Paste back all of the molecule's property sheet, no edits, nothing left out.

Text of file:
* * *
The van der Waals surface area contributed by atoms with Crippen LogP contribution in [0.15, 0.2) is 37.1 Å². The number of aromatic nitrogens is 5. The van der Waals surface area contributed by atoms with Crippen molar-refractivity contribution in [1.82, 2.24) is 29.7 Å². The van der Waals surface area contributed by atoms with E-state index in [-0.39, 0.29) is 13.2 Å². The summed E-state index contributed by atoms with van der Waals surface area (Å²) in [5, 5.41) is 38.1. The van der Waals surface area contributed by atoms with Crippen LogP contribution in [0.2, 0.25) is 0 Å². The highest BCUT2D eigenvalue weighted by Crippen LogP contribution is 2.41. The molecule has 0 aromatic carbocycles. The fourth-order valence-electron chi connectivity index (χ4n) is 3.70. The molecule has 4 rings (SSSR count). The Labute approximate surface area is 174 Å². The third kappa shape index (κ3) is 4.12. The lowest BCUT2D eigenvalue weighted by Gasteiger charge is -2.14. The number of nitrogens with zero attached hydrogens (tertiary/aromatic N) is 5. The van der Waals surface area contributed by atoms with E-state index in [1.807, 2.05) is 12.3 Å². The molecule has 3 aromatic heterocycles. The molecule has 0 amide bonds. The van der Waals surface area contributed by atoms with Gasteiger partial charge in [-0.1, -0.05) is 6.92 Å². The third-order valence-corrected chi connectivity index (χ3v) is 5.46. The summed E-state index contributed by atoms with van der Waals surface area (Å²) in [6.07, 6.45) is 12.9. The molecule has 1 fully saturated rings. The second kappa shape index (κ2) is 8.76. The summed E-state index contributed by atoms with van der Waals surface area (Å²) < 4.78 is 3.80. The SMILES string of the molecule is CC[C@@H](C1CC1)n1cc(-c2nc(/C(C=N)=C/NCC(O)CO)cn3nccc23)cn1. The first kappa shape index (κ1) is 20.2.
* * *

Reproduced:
The van der Waals surface area contributed by atoms with Crippen LogP contribution in [0.15, 0.2) is 37.1 Å². The number of aromatic nitrogens is 5. The van der Waals surface area contributed by atoms with Crippen molar-refractivity contribution in [1.82, 2.24) is 29.7 Å². The van der Waals surface area contributed by atoms with E-state index in [-0.39, 0.29) is 13.2 Å². The summed E-state index contributed by atoms with van der Waals surface area (Å²) in [5, 5.41) is 38.1. The van der Waals surface area contributed by atoms with Crippen LogP contribution in [0.2, 0.25) is 0 Å². The highest BCUT2D eigenvalue weighted by Crippen LogP contribution is 2.41. The molecule has 0 aromatic carbocycles. The fourth-order valence-electron chi connectivity index (χ4n) is 3.70. The molecule has 4 rings (SSSR count). The Labute approximate surface area is 174 Å². The third kappa shape index (κ3) is 4.12. The lowest BCUT2D eigenvalue weighted by Gasteiger charge is -2.14. The number of nitrogens with zero attached hydrogens (tertiary/aromatic N) is 5. The van der Waals surface area contributed by atoms with E-state index in [1.807, 2.05) is 12.3 Å². The molecule has 3 aromatic heterocycles. The molecule has 0 amide bonds. The van der Waals surface area contributed by atoms with Gasteiger partial charge in [-0.1, -0.05) is 6.92 Å². The third-order valence-corrected chi connectivity index (χ3v) is 5.46. The summed E-state index contributed by atoms with van der Waals surface area (Å²) in [6.07, 6.45) is 12.9. The molecule has 1 fully saturated rings. The second kappa shape index (κ2) is 8.76. The summed E-state index contributed by atoms with van der Waals surface area (Å²) < 4.78 is 3.80. The SMILES string of the molecule is CC[C@@H](C1CC1)n1cc(-c2nc(/C(C=N)=C/NCC(O)CO)cn3nccc23)cn1. The first kappa shape index (κ1) is 20.2.